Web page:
Belfer Center Home > Publications > Articles and Op-Eds > Op-Eds > The End of Economic Ideology in African Agriculture

EmailEmail   PrintPrint Bookmark and Share

 
"The End of Economic Ideology in African Agriculture"

Brazil's President Luiz Inacio Lula da Silva, right, is recognized by UN Food Agriculture Organization General Director Jacques Diouf at a meeting titled "Brazil—Africa Dialogue on Food Security, Fight Against Hunger, & Rural Development."
AP Photo

"The End of Economic Ideology in African Agriculture"

Op-Ed, African Technology Development Forum Blog

January 20, 2011

Author: Calestous Juma, Professor of the Practice of International Development; Director, Science, Technology, and Globalization Project; Principal Investigator, Agricultural Innovation in Africa

Belfer Center Programs or Projects: Agricultural Innovation in Africa; Science, Technology, and Globalization; Science, Technology, and Public Policy

 

Africa can feed itself in a generation. It can do so by harnessing abundant technologies that are available worldwide, expanding internal regional markets and expanding rural infrastructure. But to achieve this, African leaders at the highest level possible will need to take charge of the agenda for agriculture. The continent cannot afford anymore to listen to well-meaning consultants in affluent countries that still rely on conventional and traditional approaches in dealing with the ongoing crisis. It has sufficient lessons to learn from within Africa and from other countries to draw on.

Many African countries have managed in recent years to design innovative policies and enable institutional changes that help promote agricultural innovation. The courageous leaders of these countries have realized that they should rely on tested pragmatism rather than economic ideology. For example, the recovery of Rwanda after the genocide focused on reviving agriculture. Malawi has shown that strategic support for farmers can stimulate agriculture within a short period. In both cases decisive high-level leadership on the part of heads of state and the use of existing technologies have played a major role.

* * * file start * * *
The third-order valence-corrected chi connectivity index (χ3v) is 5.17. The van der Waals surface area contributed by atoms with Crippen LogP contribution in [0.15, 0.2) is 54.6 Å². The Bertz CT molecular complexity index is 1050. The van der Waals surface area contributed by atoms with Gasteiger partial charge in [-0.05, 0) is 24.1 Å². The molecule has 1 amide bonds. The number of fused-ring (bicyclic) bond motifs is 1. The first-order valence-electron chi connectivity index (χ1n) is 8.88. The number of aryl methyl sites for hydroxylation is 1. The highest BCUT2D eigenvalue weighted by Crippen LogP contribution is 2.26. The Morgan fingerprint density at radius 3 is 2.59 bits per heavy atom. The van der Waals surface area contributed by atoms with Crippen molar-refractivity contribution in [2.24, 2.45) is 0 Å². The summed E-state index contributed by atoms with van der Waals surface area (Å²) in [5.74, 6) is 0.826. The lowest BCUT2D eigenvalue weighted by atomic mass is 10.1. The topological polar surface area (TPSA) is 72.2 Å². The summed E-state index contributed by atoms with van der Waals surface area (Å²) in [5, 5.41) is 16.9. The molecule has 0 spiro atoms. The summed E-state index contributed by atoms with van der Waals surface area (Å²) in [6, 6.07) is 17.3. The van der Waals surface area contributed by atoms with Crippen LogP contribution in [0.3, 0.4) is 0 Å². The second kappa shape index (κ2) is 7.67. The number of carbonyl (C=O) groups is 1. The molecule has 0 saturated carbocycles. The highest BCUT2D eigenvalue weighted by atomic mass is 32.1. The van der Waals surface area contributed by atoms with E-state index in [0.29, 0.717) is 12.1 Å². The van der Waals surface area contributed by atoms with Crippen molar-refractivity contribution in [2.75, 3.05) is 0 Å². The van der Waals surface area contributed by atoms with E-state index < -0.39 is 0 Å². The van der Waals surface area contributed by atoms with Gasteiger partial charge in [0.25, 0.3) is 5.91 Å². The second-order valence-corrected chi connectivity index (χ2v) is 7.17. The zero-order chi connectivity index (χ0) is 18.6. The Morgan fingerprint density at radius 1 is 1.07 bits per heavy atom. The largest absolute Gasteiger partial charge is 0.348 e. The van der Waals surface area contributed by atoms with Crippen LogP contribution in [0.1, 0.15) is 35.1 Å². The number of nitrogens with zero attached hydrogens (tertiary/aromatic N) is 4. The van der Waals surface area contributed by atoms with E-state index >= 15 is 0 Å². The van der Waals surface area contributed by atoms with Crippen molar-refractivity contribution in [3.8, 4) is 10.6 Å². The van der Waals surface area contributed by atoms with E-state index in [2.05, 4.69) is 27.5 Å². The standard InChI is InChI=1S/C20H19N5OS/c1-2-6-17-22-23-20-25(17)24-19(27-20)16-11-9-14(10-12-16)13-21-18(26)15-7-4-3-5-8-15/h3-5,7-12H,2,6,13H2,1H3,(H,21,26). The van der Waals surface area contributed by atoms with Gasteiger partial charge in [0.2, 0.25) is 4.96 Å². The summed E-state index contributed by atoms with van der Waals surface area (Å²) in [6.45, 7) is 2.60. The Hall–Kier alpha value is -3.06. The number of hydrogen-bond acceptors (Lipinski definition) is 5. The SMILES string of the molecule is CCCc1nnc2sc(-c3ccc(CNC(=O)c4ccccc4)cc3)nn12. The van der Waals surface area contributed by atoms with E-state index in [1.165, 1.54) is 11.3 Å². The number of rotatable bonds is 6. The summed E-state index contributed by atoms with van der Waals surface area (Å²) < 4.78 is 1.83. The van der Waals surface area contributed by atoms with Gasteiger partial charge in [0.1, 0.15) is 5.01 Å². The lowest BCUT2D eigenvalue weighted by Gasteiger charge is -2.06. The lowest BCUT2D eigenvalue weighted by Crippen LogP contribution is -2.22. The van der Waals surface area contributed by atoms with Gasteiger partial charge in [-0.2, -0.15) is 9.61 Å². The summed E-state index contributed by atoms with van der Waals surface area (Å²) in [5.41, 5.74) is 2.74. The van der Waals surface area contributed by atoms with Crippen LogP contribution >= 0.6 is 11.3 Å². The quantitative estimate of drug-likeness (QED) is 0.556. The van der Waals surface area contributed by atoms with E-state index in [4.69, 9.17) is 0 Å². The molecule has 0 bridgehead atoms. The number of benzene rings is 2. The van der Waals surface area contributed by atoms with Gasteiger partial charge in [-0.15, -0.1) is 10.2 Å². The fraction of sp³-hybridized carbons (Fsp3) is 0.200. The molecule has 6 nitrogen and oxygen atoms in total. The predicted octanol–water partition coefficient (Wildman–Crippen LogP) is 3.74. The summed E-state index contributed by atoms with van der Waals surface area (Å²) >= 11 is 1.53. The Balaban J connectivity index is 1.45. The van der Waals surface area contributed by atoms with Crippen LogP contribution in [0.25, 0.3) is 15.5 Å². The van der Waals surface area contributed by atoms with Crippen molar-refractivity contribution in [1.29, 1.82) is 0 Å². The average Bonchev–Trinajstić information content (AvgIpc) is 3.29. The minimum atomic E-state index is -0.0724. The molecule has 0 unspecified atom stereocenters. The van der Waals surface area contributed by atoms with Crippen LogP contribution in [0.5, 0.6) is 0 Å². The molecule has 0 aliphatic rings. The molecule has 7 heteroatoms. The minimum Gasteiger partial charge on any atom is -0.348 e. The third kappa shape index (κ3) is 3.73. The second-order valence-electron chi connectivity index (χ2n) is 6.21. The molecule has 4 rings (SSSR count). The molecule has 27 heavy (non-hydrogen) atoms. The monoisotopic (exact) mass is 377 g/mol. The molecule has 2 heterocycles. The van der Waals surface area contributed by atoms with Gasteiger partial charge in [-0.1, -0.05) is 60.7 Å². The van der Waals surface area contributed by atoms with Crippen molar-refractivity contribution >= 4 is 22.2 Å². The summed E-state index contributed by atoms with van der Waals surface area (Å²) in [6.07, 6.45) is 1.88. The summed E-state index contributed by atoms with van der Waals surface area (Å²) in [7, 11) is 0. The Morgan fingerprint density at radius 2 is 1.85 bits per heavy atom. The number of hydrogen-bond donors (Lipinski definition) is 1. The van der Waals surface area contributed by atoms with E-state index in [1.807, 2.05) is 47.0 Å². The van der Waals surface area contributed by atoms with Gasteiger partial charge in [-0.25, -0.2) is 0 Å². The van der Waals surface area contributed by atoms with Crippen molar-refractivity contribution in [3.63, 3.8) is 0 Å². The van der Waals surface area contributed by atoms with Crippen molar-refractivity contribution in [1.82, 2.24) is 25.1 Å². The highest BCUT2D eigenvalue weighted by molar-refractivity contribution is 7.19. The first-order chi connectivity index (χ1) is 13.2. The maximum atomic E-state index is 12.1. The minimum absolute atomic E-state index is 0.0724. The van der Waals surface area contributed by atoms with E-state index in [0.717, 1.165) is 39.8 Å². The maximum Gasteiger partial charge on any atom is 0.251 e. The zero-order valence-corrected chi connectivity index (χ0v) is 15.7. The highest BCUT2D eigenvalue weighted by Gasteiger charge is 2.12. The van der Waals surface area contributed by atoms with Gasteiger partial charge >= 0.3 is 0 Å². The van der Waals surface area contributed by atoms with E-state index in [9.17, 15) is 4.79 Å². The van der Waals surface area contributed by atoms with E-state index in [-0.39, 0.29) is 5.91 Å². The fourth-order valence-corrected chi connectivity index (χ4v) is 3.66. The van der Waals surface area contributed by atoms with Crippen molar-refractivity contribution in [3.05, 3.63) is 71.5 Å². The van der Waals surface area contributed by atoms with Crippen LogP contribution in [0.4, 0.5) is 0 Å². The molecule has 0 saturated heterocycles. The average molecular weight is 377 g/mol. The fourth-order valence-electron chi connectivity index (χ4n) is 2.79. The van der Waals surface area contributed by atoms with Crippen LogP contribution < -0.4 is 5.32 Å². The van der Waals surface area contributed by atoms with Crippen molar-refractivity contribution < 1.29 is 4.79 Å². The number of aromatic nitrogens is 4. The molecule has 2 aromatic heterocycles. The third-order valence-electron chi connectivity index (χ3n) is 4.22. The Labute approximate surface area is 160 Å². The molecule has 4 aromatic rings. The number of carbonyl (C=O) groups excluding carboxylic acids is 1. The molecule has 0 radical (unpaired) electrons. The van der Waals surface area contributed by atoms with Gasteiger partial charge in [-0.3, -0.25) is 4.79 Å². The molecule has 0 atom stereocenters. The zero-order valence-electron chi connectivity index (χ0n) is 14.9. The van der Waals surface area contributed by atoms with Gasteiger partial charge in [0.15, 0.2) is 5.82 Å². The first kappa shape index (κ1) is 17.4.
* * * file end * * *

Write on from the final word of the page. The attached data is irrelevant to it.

These countries have learned that agricultural development can greatly benefit from the global knowledge economy if research conducted in academia, government, civil society, and private industry is effectively applied in the local private sector in accordance with a well-designed regional integration policy....

Continue reading and post a comment: http://www.atdforum.org/spip.php?article418

 

For more information about this publication please contact the Belfer Center Communications Office at 617-495-9858.

Full text of this publication is available at:
http://www.atdforum.org/spip.php?article418

For Academic Citation:

Juma, Calestous. "The End of Economic Ideology in African Agriculture." African Technology Development Forum Blog, January 20, 2011.

Bookmark and Share

SUBSCRIBE

Receive email updates on the most pressing topics in science and int'l affairs.

<em>International Security</em>

The Spring 2014 issue of the quarterly journal International Security is now available!

Events Calendar

We host a busy schedule of events throughout the fall, winter and spring. Past guests include: UN Secretary-General Ban Ki-moon, former Vice President Al Gore, and former Russian President Mikhail Gorbachev.